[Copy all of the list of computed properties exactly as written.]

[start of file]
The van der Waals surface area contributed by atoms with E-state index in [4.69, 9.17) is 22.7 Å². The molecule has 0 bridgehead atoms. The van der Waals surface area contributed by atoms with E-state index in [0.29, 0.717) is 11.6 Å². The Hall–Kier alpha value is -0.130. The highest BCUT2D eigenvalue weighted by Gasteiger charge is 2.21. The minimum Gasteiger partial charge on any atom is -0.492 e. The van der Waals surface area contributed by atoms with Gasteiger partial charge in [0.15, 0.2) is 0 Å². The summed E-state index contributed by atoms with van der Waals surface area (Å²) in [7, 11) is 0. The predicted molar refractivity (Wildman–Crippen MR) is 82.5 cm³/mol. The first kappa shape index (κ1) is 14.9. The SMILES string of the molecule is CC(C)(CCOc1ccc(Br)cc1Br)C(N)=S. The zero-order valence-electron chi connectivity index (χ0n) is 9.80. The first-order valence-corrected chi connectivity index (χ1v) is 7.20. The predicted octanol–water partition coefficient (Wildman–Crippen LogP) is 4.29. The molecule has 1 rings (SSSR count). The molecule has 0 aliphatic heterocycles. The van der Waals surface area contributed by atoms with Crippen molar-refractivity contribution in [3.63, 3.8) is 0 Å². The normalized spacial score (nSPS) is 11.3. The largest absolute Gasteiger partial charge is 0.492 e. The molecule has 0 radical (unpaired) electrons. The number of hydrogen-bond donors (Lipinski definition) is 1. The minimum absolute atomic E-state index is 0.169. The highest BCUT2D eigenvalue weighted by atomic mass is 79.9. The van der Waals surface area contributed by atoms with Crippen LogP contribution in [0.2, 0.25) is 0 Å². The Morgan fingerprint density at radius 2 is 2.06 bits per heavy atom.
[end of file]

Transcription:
The van der Waals surface area contributed by atoms with E-state index in [4.69, 9.17) is 22.7 Å². The molecule has 0 bridgehead atoms. The van der Waals surface area contributed by atoms with E-state index in [0.29, 0.717) is 11.6 Å². The Hall–Kier alpha value is -0.130. The highest BCUT2D eigenvalue weighted by Gasteiger charge is 2.21. The minimum Gasteiger partial charge on any atom is -0.492 e. The van der Waals surface area contributed by atoms with Gasteiger partial charge in [0.15, 0.2) is 0 Å². The summed E-state index contributed by atoms with van der Waals surface area (Å²) in [7, 11) is 0. The predicted molar refractivity (Wildman–Crippen MR) is 82.5 cm³/mol. The first kappa shape index (κ1) is 14.9. The SMILES string of the molecule is CC(C)(CCOc1ccc(Br)cc1Br)C(N)=S. The zero-order valence-electron chi connectivity index (χ0n) is 9.80. The first-order valence-corrected chi connectivity index (χ1v) is 7.20. The predicted octanol–water partition coefficient (Wildman–Crippen LogP) is 4.29. The molecule has 1 rings (SSSR count). The molecule has 0 aliphatic heterocycles. The van der Waals surface area contributed by atoms with Crippen molar-refractivity contribution in [3.63, 3.8) is 0 Å². The normalized spacial score (nSPS) is 11.3. The largest absolute Gasteiger partial charge is 0.492 e. The molecule has 0 radical (unpaired) electrons. The number of hydrogen-bond donors (Lipinski definition) is 1. The minimum absolute atomic E-state index is 0.169. The highest BCUT2D eigenvalue weighted by atomic mass is 79.9. The van der Waals surface area contributed by atoms with Crippen LogP contribution in [0.2, 0.25) is 0 Å². The Morgan fingerprint density at radius 2 is 2.06 bits per heavy atom.